Anal sphincter tears: Prospective study of obstetric risk factors

Perinatal Center, Department of Obstetrics and Gynaecology, Sahlgrenska University Hospital/Ostra, Göteborg, Sweden.
BJOG An International Journal of Obstetrics & Gynaecology (Impact Factor: 3.45). 08/2000; 107(7):926-31. DOI: 10.1097/00006254-200101000-00007
Source: PubMed


To evaluate intrapartum risk factors for anal sphincter tear.
A prospective observational study.
Delivery unit at the University Hospital in Göteborg, Sweden.
2883 consecutive women delivered vaginally during the period between 1995 and 1997. Information was obtained, from patient records and from especially designed protocols which were completed during and after childbirth.
Anal sphincter (third and fourth degree) tear.
Anal sphincter tear occurred in 95 of 2883 women (3.3%). Univariate analysis demonstrated that the risk of anal sphincter tear was increased by nulliparity, high infant weight, lack of manual perineal protection, deficient visualisation of perineum, severe perineal oedema, long duration of delivery and especially protracted second phase and bear down, use of oxytocin, episiotomy, vacuum extraction and epidural anaesthesia. After analysis with stepwise logistic regression, reported as odds ratio, 95% confidence interval, the following factors remained independently associated with anal sphincter tear: slight perineal oedema (0.40, 0.26-0.64); manual perineal protection (0.49, 0.28-0.86); short duration of bear down (0.47, 0.24-0.91); no visualisation of perineum (2.77, 1.36-5.63); parity (0.59, 0.40-0.89); and high infant weight (2.02, 1.30-3.16). Analysis of variance showed that manual perineal protection had a stronger influence on lowering the frequency, and lack of visualisation of perineum and infant weight had a stronger influence on raising the frequency, of anal sphincter tears in nulliparous compared with parous women.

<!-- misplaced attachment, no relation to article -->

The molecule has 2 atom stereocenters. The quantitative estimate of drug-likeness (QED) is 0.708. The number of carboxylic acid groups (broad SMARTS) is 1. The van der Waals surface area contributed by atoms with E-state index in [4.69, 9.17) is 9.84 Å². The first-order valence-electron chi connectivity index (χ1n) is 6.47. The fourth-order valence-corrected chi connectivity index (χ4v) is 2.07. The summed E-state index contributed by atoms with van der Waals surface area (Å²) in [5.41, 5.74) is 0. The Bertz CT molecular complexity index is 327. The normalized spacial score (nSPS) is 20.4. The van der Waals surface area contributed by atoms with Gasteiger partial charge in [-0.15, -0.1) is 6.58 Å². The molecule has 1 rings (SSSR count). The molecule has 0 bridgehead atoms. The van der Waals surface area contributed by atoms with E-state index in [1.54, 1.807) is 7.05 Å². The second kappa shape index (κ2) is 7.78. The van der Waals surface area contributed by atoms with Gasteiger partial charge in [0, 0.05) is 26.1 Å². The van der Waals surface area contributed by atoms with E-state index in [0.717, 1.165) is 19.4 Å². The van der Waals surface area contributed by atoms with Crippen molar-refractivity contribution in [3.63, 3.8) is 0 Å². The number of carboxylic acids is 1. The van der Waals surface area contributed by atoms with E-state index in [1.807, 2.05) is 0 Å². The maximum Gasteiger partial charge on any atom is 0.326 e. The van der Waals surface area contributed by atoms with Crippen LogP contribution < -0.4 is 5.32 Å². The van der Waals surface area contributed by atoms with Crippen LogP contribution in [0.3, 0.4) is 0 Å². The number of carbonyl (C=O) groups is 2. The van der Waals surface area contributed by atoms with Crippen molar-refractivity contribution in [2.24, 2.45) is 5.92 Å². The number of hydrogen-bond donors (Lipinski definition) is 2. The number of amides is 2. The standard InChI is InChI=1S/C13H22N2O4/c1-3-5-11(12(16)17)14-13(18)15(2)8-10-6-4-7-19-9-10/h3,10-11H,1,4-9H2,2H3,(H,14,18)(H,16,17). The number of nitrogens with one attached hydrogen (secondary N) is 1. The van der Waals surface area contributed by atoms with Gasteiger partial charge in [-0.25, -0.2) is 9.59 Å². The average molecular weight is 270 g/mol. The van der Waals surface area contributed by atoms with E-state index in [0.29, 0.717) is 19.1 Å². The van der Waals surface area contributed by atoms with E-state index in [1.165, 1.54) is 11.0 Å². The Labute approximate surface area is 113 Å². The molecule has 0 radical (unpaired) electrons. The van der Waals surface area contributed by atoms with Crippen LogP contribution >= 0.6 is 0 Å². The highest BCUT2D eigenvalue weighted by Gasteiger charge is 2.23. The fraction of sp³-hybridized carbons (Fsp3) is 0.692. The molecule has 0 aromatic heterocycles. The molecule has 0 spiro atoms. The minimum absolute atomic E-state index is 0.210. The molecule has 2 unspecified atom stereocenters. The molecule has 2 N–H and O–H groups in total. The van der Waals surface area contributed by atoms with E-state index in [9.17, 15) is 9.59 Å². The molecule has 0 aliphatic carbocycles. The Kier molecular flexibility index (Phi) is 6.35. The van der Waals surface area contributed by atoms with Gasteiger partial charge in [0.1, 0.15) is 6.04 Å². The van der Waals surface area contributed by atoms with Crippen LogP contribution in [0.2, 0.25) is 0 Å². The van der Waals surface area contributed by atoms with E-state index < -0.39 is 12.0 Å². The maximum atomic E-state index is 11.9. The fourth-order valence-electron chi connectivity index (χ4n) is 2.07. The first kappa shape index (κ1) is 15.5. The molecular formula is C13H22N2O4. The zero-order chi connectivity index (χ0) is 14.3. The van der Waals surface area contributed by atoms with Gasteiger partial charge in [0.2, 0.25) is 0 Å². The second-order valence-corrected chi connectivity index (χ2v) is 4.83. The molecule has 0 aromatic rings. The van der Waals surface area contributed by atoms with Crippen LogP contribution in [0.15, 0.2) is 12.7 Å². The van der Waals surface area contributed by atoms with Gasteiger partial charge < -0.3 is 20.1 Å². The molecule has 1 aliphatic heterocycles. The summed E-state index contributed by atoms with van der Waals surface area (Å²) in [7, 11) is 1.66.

Perineal oedema, poor ocular surveillance of perineum, deficient perineal protection during delivery, protracted final phase of the second stage, parity and high infant weight all constitute independent risk factors for anal sphincter tear. Such information is essential in order to reduce perineal trauma during childbirth.